By Tim Fella, Land Tenure and Conflict Advisor, USAID.
On October 15, I had the honor of presenting an updated version of the Global Donor Working Group on Land’s program database and map at a side event at the 41st plenary of the UN Committee on World Food Security (CFS). The Global Donor Working Group on Land is a coalition of 23 donors and development agencies, including USAID, that are committed to improving information sharing, coordination, and collaboration in support of the Voluntary Guidelines for the Responsible Governance of Tenure of Land, Fisheries, and Forests in the Context of National Food Security (VGGT).
At the CFS side event, the Working Group had the opportunity to receive feedback from civil society and private sector representatives, on the program database and the group’s new 3-year road map. The representatives stressed the importance of connecting our efforts with theirs – sharing information and deepening linkages not just among donors, but among all stakeholders in the land sector: governments, civil society and the private sector.
Over the past year, we have made great strides in improving coordination among various stakeholders on this issue. As a result, we now have a comprehensive database of 554 land and resource governance programs funded by 16 donors and development agencies in 150 countries with a total value of approximately $4.6 billion. The interactive map of the information in the database, which clearly displays where different donors and development agencies are working and what they are working on, is a useful tool for stakeholders in the land sector to track activities, monitor progress, avoid duplication, and identify opportunities for greater synergy. Among other future enhancements, we will be exploring opportunities to link the information in this database with other data sets on land tenure and looking into common data standards and platforms for sharing all types of information on land and resource governance.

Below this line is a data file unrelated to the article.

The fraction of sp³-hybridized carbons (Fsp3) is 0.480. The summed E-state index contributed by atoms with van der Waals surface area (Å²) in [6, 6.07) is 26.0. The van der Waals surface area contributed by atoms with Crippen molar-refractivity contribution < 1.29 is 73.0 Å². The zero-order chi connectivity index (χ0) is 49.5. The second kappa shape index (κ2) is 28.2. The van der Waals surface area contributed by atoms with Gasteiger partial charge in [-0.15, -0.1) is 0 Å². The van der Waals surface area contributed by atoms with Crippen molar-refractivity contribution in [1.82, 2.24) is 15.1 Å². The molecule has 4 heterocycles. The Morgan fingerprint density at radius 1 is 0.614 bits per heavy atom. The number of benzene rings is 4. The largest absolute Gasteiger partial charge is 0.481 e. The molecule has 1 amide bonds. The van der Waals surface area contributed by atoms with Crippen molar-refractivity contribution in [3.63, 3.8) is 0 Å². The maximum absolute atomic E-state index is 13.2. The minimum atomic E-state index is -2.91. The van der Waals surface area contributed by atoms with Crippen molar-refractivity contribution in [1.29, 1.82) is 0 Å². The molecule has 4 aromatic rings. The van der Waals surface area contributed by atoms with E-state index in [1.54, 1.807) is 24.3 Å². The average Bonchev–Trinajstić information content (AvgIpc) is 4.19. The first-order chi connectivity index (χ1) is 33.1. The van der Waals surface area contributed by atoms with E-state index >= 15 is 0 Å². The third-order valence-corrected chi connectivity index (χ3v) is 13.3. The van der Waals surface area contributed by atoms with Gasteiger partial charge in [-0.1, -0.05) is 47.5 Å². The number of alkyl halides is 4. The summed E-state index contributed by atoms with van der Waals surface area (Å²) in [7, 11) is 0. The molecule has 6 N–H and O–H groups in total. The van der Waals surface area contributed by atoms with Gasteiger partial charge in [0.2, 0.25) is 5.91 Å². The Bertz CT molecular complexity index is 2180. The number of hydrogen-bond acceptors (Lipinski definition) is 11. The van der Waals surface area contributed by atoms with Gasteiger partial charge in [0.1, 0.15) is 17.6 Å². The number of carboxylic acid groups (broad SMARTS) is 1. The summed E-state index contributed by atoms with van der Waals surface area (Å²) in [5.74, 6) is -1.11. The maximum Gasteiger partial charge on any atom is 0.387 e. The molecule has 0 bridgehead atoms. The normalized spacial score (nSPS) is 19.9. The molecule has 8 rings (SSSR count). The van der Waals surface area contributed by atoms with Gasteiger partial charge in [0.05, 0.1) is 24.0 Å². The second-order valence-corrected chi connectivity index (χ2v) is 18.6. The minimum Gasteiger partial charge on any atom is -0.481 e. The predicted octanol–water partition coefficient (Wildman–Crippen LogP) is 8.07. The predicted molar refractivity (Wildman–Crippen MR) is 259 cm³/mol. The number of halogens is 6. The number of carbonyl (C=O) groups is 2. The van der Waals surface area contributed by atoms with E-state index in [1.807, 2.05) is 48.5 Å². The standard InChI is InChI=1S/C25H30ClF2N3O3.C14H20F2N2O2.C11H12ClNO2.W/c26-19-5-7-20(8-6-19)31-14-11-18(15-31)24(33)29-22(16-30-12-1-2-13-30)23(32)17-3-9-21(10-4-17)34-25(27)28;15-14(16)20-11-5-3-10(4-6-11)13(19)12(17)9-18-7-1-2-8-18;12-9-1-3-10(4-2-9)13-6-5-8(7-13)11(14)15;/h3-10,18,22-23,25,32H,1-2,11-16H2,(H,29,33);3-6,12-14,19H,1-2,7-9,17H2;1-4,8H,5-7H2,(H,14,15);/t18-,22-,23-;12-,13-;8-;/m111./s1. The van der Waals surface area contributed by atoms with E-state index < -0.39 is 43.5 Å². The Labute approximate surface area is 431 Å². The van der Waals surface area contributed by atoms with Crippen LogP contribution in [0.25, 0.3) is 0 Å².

We recognize that while the creation of this Working Group and the program database are important achievements, they are only initial steps toward our ultimate goals: improving development partner coordination to deliver results on the ground in terms of more secure land tenure and property rights, enhanced food security, and better management of natural resources.
As incoming Vice Chair of the Working Group, USAID will continue to work with our partners to support greater coordination among stakeholders, refine and expand the program database, and develop new tools, programs and resources that move us all closer to realizing the promise of the VGGT.